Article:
Cultural differences and language variations can, of course, be found within individual countries. According to certified translation workers, “In China, for example, five major and many minor languages are spoken.: This makes for serious communication problems. Some countries have two (Canada and Belgium) or more (Switzerland has four) official languages. A similar situation exists in the United States where many language groups can be identified, such as Spanish, now spoken by almost 20-percent of the population. Differences in cultural values and complicated factors such as language provide marketers with challenges and segmentation possibilities that are rich in potential.
Within the American culture there are, then, many subcultures. Even within the majority group (White, English speaking), there are subcultures. In the Northeastern states, people often eat lamb chops, but in West Texas beef is a staple and lamb chops are hard to find. Subcultures within racial or ethnic groups such as the Black, Hispanic, Arabic and Jewish ethnic groups are the easiest to identify. However, marketers must recognize the many other subcultural differences in the American culture.
Here is a problem that went wrong with a Pepsi promotion that could have been caught be consulting with a Saint Louis Translation Service and localization firm. Several years ago, PepsiCo ran a spell-your-name contest with letters printed on Pepsi bottle caps. The company believed the number of winners would be small because it produced very few caps imprinted with vowles. What could go wrong? Pepsi forgot about Asian names and had far more winners than expected, most of them names like “Ng.”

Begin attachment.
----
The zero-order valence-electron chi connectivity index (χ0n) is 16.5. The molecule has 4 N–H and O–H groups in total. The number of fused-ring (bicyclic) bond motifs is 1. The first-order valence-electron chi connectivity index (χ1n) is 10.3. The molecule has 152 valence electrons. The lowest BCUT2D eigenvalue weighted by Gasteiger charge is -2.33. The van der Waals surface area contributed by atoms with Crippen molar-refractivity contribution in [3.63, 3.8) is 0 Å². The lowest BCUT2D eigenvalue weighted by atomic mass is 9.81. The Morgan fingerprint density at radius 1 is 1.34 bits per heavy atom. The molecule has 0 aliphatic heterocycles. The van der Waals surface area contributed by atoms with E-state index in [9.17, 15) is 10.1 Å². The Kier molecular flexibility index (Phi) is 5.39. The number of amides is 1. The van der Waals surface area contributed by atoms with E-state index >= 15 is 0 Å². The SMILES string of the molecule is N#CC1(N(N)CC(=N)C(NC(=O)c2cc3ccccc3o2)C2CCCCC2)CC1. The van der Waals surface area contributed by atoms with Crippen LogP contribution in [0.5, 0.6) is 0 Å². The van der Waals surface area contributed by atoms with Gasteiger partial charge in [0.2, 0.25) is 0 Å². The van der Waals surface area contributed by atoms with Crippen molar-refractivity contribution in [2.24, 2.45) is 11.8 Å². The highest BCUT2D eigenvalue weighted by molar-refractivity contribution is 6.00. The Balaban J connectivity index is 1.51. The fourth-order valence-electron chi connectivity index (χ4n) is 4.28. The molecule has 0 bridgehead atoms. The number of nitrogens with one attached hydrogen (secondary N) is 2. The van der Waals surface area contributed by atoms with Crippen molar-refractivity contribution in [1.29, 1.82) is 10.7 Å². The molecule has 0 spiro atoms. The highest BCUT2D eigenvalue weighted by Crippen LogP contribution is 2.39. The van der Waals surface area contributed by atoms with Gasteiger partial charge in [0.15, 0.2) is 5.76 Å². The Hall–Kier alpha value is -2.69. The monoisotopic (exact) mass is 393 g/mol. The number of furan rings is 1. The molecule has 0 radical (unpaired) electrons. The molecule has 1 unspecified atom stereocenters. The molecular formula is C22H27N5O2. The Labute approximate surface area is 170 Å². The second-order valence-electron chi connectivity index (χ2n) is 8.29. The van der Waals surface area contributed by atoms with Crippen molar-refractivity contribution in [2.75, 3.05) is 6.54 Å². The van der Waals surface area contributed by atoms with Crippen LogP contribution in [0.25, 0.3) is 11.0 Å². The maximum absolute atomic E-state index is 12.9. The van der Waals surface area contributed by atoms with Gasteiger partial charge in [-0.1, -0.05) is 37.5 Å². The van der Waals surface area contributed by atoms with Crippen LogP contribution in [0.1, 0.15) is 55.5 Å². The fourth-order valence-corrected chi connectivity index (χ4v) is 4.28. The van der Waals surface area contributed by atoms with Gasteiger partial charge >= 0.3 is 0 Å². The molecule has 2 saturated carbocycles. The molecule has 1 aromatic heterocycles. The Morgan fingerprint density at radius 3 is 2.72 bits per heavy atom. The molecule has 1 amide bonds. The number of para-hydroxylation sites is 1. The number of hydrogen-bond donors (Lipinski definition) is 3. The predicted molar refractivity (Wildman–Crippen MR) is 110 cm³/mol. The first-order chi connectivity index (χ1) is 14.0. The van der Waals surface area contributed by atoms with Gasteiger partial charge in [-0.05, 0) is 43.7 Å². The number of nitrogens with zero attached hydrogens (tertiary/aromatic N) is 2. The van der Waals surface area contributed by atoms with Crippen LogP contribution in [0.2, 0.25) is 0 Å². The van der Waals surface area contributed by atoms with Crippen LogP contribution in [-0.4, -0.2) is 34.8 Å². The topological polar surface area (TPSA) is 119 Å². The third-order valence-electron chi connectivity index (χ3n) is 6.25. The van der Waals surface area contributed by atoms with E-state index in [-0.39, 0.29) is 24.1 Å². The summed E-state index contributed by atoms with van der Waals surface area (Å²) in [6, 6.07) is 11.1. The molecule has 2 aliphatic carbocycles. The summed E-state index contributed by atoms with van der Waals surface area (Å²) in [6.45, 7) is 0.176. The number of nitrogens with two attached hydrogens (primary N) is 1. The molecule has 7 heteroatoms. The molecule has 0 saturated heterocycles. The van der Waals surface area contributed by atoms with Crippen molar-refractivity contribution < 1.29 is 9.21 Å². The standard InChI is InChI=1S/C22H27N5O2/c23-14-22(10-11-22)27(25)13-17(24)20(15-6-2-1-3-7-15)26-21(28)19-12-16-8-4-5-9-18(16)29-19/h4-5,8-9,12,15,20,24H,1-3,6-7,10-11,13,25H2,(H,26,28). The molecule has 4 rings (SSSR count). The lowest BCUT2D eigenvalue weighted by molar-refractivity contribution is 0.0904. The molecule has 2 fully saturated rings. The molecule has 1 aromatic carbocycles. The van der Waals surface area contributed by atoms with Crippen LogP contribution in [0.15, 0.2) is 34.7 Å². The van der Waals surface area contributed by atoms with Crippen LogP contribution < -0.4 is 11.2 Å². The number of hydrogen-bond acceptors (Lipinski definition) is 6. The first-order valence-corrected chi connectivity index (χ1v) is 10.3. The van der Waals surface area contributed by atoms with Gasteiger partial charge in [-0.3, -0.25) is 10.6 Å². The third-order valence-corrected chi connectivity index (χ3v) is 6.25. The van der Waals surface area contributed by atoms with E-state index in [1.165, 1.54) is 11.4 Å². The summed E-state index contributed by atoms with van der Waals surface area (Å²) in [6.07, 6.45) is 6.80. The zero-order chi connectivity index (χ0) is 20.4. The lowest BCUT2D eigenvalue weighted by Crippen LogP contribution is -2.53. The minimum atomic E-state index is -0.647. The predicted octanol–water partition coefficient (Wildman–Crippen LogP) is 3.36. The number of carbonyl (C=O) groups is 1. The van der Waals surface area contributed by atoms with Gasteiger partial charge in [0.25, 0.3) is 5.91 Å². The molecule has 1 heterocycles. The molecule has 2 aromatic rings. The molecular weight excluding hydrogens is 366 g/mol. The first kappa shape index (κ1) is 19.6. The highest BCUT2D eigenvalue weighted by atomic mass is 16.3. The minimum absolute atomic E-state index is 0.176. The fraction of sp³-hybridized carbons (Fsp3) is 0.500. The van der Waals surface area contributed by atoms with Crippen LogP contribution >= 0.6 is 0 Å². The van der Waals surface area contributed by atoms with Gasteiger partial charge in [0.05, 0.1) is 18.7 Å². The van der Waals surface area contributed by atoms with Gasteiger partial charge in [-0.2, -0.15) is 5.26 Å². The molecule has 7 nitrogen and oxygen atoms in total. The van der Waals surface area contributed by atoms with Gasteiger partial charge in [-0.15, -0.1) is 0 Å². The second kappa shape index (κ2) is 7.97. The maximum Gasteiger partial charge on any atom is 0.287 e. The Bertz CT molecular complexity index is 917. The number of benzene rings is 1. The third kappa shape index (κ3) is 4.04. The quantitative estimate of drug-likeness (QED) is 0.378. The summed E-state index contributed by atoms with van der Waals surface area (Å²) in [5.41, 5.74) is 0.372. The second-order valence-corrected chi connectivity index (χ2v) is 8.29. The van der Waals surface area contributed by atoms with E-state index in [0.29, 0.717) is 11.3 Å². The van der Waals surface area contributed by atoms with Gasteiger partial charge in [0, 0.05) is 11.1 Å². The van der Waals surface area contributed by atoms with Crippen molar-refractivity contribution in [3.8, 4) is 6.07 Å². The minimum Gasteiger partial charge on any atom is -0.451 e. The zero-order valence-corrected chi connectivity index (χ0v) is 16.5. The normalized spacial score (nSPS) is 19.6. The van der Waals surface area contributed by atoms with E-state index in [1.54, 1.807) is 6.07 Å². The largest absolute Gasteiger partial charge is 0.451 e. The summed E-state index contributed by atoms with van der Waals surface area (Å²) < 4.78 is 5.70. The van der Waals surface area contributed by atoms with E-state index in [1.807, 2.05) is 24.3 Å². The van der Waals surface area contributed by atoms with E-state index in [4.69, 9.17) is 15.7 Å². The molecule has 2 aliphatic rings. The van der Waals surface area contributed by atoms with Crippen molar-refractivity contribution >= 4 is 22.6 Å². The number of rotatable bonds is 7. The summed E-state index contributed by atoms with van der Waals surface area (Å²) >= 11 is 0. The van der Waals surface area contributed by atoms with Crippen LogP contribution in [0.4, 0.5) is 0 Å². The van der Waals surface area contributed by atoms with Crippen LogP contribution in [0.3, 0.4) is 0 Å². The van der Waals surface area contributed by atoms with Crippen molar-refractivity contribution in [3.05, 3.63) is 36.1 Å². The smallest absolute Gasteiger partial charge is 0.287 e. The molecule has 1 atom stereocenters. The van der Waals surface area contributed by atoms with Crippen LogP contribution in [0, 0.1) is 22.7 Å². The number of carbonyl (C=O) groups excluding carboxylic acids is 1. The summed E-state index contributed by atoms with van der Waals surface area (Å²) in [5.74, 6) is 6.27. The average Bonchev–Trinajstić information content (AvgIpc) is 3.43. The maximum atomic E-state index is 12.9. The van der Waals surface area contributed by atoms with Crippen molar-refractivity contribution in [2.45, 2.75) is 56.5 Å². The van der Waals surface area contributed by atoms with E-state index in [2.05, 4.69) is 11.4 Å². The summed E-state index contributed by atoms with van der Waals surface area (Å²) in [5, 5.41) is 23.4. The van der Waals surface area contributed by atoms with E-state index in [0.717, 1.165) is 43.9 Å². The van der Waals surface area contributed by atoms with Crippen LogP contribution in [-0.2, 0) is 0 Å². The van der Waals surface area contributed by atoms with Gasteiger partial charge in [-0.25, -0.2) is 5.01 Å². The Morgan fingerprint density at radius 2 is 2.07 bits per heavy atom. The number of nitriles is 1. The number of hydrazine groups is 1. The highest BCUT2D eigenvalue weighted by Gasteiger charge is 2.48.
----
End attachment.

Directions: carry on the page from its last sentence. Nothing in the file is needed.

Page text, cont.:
Cultures are not homogeneous entities with universal values. Within each culture are numerous subcultures-subgroups within their own distinct modes of behavior. Any culture as heterogeneous as that of the United States is composed of significant subcultures based on such factors as language, race, nationality, age, and geographical distribution.
Inhabitants of the southwestern United States display lifestyle emphasizing casual dress, outdoor entertaining, water sports and strong evangelical and Baptist values. Of course, Mormons refrain from buying alcohol and tobacco. Orthodox Jews purchase kosher and other traditional foods. As Denver Portuguese Translation consultants point out, understanding that differences like these occur in subcultures that exist in many other countries can result in better translation and localization of products, services and other communication pieces. Insensitivity to cultural nuances has the opposite outcome. For example, the state of Maryland had to pull an advertising campaign including television commercials, brochures and posters that featured photos of Al Capone, a gangster who was imprisoned for federal tax evasion. According to New York Italian Translation workers, the advertising was intended to publicize the state’s tax amnesty program and used Capone to show tax evaders what happens to those who get caught. But leaders of the Italian-American community protested that the campaign was an ethnic slur and that it perpetuated the false stereotype of Italian-Americans as mobsters. I believe that you can see how something like this could easily happen in other countries such as Brazil, Argentina, Germany and France that also have diverse populations.